fairs were in such a state of confusion, that a petition was signed by all the principal men of Stratford and forwarded to the King. Happily, it received favourable consideration. The Guild was reconstituted under the name of the Corporation and given full municipal power. The grammar school was again opened, and a new era for Stratford began.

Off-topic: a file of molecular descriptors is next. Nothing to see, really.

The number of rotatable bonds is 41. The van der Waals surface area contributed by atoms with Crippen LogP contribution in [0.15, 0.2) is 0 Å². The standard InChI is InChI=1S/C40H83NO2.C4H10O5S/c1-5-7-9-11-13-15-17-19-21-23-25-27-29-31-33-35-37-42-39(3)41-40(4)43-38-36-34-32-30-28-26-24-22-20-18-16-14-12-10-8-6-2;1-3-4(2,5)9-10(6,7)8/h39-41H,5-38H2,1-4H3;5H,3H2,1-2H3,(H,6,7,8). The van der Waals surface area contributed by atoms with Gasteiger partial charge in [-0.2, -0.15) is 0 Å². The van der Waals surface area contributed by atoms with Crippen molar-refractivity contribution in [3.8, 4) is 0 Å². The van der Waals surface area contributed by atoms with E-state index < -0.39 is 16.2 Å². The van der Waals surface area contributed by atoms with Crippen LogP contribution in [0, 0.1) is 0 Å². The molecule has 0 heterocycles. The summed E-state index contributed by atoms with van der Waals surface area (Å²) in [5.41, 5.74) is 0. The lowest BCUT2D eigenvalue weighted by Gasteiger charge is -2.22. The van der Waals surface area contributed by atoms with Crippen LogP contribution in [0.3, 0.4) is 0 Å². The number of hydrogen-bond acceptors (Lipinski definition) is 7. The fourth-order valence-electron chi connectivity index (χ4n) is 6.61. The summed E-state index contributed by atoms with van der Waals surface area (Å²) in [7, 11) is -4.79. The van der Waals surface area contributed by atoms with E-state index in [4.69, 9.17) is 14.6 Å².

This, then, is the Stratford in which Shakespeare spent his youth. "It is essential for the student of the social history of Stratford," says Mr. Sidney Lee, "to grasp clearly the leading differences between life in the sixteenth and in the nineteenth centuries, and of the first importance is it to realise how little personal liberty was understood in Elizabethan country towns. Scarcely an entry in the books of the new council fails to emphasise the rigidly paternal character of its rule. If a man lived immorally he was summoned to the Guildhall, and rigorously examined as to the truth of the rumours that had reached the bailiff's ear. If his guilt was proved, and he refused to make adequate reparation, he was invited to leave the city. A female servant, hired at a salary of twenty-six shillings and eighteen pence and a pair of shoes, left her master suddenly in 1611. The aldermen ordered her arrest on her master's complaint. Her defence was that 'she was once